Bioengineering education research


Summer Research Experience for Undergraduates

Curriculum

In addition to their project work, all students receive substantial instruction and practice in technical communication skills and ethics: core competencies that are essential to all technical fields.

Ethics

Because a primary purpose of the REU is to introduce students to the rigors of research, and because many of the projects are biomedical in content, the BER REU has chosen to focus its ethics efforts on the ethics of medical research with human subjects.  Many of our REU students plan to become either biomedical researchers or physicians, while many of the remainder plan to enter industry, often in a biomedical field.  Thus, a solid grounding in the issues of medical research is critical. 

The BER ethics lessons are centered on two critical distinctions: that between research and practice, and between law and ethics.  These two dimensions capture the majority of the ethical stakes of human subjects research, and moreover they are also generalizable to the ethics of any kind of research. 

Students should come away with a firm conceptual grasp of both dichotomies, as well as basic information about what the rules around human subjects research are like.  The intent is to provide students with the solid foundation they will need to engage in research ethically, as well as to provide a foundation, and hopefully the inspiration, for future ethics education. 

 

Technical communications

The technical communication component is largely dedicated to helping student produce a written report on their research project, which may form the basis for a future published paper, and also to present a summary of their work orally.  As such, the communications component is very tightly integrated into the research component of the REU.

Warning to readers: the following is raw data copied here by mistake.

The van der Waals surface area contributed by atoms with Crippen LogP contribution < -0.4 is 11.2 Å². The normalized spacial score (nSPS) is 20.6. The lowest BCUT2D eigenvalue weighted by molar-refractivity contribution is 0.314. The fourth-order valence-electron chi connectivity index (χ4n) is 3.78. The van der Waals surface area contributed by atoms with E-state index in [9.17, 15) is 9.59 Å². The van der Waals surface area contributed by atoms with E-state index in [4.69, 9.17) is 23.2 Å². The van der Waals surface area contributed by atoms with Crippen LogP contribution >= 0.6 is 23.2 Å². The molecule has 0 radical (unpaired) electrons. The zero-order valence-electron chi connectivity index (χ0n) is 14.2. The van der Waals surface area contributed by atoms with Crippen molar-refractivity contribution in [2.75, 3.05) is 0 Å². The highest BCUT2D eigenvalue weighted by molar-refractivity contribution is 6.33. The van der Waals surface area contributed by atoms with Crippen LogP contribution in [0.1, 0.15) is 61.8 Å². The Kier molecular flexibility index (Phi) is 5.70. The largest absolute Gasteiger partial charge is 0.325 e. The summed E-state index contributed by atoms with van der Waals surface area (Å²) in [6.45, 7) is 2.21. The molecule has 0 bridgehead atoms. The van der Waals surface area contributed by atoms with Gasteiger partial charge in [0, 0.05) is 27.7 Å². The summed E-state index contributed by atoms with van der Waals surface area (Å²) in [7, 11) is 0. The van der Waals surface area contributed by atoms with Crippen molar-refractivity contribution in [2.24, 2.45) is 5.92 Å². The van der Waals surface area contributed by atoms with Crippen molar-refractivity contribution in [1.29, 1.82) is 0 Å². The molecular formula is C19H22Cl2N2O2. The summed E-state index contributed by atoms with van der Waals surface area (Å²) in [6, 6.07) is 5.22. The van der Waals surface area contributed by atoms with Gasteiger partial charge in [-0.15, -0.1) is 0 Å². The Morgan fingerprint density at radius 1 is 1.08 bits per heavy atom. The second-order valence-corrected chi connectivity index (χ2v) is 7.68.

The technical communications component is designed to help students to:

  • Expand their knowledge of professional standards in technical and academic writing
  • Understand the broad ranging, multifaceted nature of engineering communication (e.g., how it includes writing, speaking, graphs, etc.) and awareness of key concepts, such as the relationship of purpose to genre and audience.
  • Improve in at least three specific communication skills areas that they identify as important to their own research projects in the REU; examples are interviewing experts, integrating texts and graphics, writing clear technical descriptions, etc.
  • Develop their ability and comfort level in using new communication technologies, such as PowerPoint, teleconferencing, and videoconferencing
  • Improve their ability to communicate effectively in groups, especially in giving and receiving feedback